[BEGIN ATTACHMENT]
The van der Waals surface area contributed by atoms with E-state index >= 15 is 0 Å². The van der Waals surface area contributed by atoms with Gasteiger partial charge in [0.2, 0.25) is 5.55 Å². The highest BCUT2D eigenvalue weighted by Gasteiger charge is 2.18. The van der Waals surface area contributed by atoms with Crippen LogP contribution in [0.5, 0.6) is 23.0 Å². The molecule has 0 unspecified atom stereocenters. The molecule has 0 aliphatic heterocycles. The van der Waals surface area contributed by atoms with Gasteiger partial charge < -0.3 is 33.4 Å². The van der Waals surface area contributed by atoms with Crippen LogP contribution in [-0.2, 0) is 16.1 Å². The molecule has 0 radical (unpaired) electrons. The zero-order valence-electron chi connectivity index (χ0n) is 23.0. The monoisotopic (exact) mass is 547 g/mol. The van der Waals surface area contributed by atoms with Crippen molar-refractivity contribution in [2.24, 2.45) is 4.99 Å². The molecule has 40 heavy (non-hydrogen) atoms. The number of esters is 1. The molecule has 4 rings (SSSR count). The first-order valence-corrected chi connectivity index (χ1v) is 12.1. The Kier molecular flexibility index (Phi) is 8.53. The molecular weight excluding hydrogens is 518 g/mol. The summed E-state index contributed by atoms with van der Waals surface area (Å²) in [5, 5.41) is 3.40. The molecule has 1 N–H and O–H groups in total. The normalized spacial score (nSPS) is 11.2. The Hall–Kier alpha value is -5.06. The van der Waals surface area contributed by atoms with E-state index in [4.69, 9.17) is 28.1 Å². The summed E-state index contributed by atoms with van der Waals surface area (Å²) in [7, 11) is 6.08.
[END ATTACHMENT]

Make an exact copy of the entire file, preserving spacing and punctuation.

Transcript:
The van der Waals surface area contributed by atoms with E-state index >= 15 is 0 Å². The van der Waals surface area contributed by atoms with Gasteiger partial charge in [0.2, 0.25) is 5.55 Å². The highest BCUT2D eigenvalue weighted by Gasteiger charge is 2.18. The van der Waals surface area contributed by atoms with Crippen LogP contribution in [0.5, 0.6) is 23.0 Å². The molecule has 0 unspecified atom stereocenters. The molecule has 0 aliphatic heterocycles. The van der Waals surface area contributed by atoms with Gasteiger partial charge < -0.3 is 33.4 Å². The van der Waals surface area contributed by atoms with Crippen LogP contribution in [-0.2, 0) is 16.1 Å². The molecule has 0 radical (unpaired) electrons. The zero-order valence-electron chi connectivity index (χ0n) is 23.0. The monoisotopic (exact) mass is 547 g/mol. The van der Waals surface area contributed by atoms with Crippen molar-refractivity contribution in [2.24, 2.45) is 4.99 Å². The molecule has 40 heavy (non-hydrogen) atoms. The number of esters is 1. The molecule has 4 rings (SSSR count). The first-order valence-corrected chi connectivity index (χ1v) is 12.1. The Kier molecular flexibility index (Phi) is 8.53. The molecular weight excluding hydrogens is 518 g/mol. The summed E-state index contributed by atoms with van der Waals surface area (Å²) in [5, 5.41) is 3.40. The molecule has 1 N–H and O–H groups in total. The normalized spacial score (nSPS) is 11.2. The Hall–Kier alpha value is -5.06. The van der Waals surface area contributed by atoms with E-state index in [4.69, 9.17) is 28.1 Å². The summed E-state index contributed by atoms with van der Waals surface area (Å²) in [7, 11) is 6.08.